NCAA Men’s Ice Hockey Regional – Allentown, PA

Yesterday I had the opportunity to photograph the NCAA Men’s Hockey Regional in Allentown, PA at the PPL Center. I had photographed the Phantoms a few times in their home arena here but that was several years ago. But at least I remembered some of the good locations from which to shoot. I enjoy photographing ice hockey because of the challenge. The speed of the game alone makes it difficult to get usable images.

IH2203252 0147


Many years ago, I played ice hockey recreationally and was a goalie. In my favorite wildest dreams I imagined myself being something like Jim Craig who was on the USA Olympic Ice Hockey Team in 1980 when they won unexpectedly against the USSR. Unlike Craig, I didn’t play in front of large, cheering crowds. Rather, I played on a quiet farm pond with a bunch of my friends and neighbors. Just the same, I just loved stopping pucks from making it into the goal!

IH220325 2634

IH220325 2071

When I was a little kid, my dad took my brother and me to the Hershey Bears games. Dad got the affordable tickets and we sometimes had to settle for standing room only. But dad always said it didn’t matter how far away from the ice you were, if you could get a corner position you could see the whole rink. We almost always sat in one of the corners. To this day, I like photographing from a corner, too. I can see up the entire side board, see all of center ice, be in position to photograph the action at the goal, and also get a great view of the action behind the goal line. Thanks, dad!

IH2203252 0991

Like  in all the sports I photograph, I believe my job is to capture the action and tell the game story of the athletes playing the game. Emotions, skills, passions, and sometimes even scuffles show when the competition gets fierce. I am competitive myself. I hate losing. For me the challenge is the sport I am photographing. It is a loss if I do not get one usable image for an editor or media outlet. It might not be a huge win to get just one such usable photograph, but if I can manage to shoot a nice collection of usable photos that tell the game story, my editors are happy and so am I.

IH2203252 0710

I enjoy sports photography for a variety of reasons. First, I love sports. My dad loved sports and got my brother and me involved from an early age. To this day we both have a strong passion for sports–Dave is a 110% PSU sports fan. He even has a special Penn State Room, which clearly and brilliantly shows his passion for Penn State Sports. And he is knowledgable about it too; knowing the athletes and coaches by name and following their successes both on and off the field! Secondly, the athletes are just amazing. I covered East Stroudsburg University sports for eight years and following their teams with my camera provided one opportunity after another to see these amazing athletes in action. Just today I went back through some of the comments on my posted photos in Instagram, many of the comments were written by the athletes. Their show of appreciation for my photos was simply amazing to me. Last, but not least, I enjoy the creative side of sports photography. Yes, my job is to make usable photographs that can be chosen by editors to use in media outlets. This typically requires a face or two in the shot, and the puck or ball in the image, among other things. Many times my favorite photo from a game I shoot would never make an editor very happy or prompt him or her to use that photograph in any way. Creativity is an ambiguous thing. What seemingly works for one, may not be judged to work at all for another. You’ve got to keep your eyes open even after the play or the goal is scored. Keep shooting and keep creating. To me, this is what sports photography is all about!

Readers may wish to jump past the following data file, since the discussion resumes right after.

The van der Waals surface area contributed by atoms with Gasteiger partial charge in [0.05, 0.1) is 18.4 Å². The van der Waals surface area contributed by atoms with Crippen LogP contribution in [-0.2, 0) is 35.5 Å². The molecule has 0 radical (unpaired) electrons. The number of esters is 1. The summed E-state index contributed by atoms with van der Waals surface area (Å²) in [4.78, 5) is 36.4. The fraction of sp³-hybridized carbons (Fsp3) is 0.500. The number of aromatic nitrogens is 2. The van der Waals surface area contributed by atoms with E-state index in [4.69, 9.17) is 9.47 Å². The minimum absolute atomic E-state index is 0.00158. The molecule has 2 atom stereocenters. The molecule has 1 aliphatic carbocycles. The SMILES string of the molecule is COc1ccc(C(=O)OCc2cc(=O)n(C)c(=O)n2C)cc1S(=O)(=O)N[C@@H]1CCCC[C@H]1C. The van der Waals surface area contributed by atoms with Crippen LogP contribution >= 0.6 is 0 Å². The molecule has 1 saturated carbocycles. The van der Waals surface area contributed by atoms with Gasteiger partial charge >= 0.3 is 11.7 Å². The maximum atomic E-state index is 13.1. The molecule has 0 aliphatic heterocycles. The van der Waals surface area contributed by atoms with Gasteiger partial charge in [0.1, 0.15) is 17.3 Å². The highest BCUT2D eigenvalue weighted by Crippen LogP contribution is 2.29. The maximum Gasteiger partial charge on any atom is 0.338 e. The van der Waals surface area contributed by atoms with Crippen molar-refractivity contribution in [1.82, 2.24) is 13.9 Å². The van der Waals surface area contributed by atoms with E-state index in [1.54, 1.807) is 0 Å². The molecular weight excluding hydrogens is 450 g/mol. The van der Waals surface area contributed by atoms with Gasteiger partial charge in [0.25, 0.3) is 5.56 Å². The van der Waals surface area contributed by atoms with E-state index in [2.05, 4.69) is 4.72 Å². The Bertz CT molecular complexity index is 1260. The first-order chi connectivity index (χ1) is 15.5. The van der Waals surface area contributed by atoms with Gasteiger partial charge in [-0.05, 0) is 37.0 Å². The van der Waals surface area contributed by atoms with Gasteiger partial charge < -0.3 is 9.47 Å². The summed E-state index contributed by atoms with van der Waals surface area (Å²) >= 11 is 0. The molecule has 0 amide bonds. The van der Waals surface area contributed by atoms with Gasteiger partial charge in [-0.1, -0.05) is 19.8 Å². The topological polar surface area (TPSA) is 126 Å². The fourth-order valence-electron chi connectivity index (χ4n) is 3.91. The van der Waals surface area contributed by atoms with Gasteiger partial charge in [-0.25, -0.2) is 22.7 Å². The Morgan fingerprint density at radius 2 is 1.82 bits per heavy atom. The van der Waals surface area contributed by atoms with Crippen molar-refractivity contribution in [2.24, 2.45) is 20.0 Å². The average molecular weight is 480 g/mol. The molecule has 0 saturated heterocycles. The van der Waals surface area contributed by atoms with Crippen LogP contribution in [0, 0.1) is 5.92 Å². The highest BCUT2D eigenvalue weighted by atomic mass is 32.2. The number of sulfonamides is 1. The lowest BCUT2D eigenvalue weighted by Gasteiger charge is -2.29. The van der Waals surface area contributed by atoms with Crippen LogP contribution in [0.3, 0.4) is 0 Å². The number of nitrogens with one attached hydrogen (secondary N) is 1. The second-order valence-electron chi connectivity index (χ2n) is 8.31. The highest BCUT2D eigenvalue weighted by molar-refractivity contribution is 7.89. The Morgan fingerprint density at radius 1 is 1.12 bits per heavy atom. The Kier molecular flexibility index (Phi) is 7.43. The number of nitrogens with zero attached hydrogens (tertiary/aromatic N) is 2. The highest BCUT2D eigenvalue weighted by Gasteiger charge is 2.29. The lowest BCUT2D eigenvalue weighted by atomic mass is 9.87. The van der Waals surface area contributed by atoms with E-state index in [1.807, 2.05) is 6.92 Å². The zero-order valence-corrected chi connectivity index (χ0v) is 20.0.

IH2203252 0600


Anytime we are outdoors on a photo shoot the weather can change. At the very least, we need to be prepared for this change by being sure to have extra clothing. I like to say, “prepare for the worst and hope for the best!”

I actually enjoy the weather changes we experience in the outdoors. I used to sit with my dad on our front porch watching the lightning hit the power line towers in the field across from our house. I guess my fascination with weather changes does come from my dad.

The other great thing about these weather changes is they make great photographic subjects!

Most photographers like good weather, especially when we are out in the elements. We also know, however, how a cloudy day can create better lighting situations on a mid-day scene. One good rule of thumb for wildlife and nature photographers is to stay out when the weather changes. Caution is certainly to be advised in extreme weather, but when the clouds do come they can create some interesting photographs.